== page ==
Postmortem itinerary

A postmortem itinerary or postmortal migrant journey are the practices of notifying, identifying, burying, mourning, commemorating and representing various material and immaterial dimensions of border deaths (cf. Kobelinsky 2020).  Following postmortem itinerary of Ouacil, Maroccan boy who died in one of his attempts to cross to Melilla in 2015,  Carolin Kobelinsky concludes that „unaccompanied minor migrants in Melilla are clearly not ‘grievable’, to use philosopher Judith Butler’s terms. Their lives are subjected to a form of perpetual precarity. Alive, border crossers are considered dispensable beings, whose lives are not worth saving nor valuing. Dead, they are still considered and treated as undervalued, marginal individuals, whose very existence is neglected and silenced.“ Based on multiple conversations and interviews with the activists and with friends of Ouacil, Kobelinsky points to the rudimentary nature of contemporary “border deaths management”. According to  Kobelinsky, it is  “a process that depends more on makeshift solutions put together by individuals rather than on any institutionalized protocol aimed at identifying bodies, contacting relatives, and following their wishes concerning the fate of the remains.“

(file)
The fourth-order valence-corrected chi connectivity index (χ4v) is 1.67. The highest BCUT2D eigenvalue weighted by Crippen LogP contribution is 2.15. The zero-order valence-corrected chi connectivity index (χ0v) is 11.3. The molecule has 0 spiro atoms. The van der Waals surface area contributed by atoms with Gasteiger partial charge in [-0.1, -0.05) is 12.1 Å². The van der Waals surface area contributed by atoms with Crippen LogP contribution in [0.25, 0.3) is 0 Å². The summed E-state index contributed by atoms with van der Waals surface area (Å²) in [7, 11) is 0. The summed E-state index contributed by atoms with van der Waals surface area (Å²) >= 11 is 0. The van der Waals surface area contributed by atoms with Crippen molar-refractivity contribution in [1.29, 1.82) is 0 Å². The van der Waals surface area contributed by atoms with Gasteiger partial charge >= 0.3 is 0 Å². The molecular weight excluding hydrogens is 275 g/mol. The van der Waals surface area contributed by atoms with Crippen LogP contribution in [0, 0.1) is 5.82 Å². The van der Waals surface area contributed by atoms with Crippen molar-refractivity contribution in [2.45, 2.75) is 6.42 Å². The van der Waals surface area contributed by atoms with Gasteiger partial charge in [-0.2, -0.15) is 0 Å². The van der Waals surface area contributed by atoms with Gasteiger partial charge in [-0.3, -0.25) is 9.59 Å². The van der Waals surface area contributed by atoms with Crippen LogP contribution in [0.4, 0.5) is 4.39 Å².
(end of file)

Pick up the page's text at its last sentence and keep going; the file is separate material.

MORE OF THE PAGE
from Carolina Kobelinsky article: On Border Deaths Management and Ungrievability


Kobelinsky, Carolina 2020. „On border deaths Management and Ungrievability“. Available at: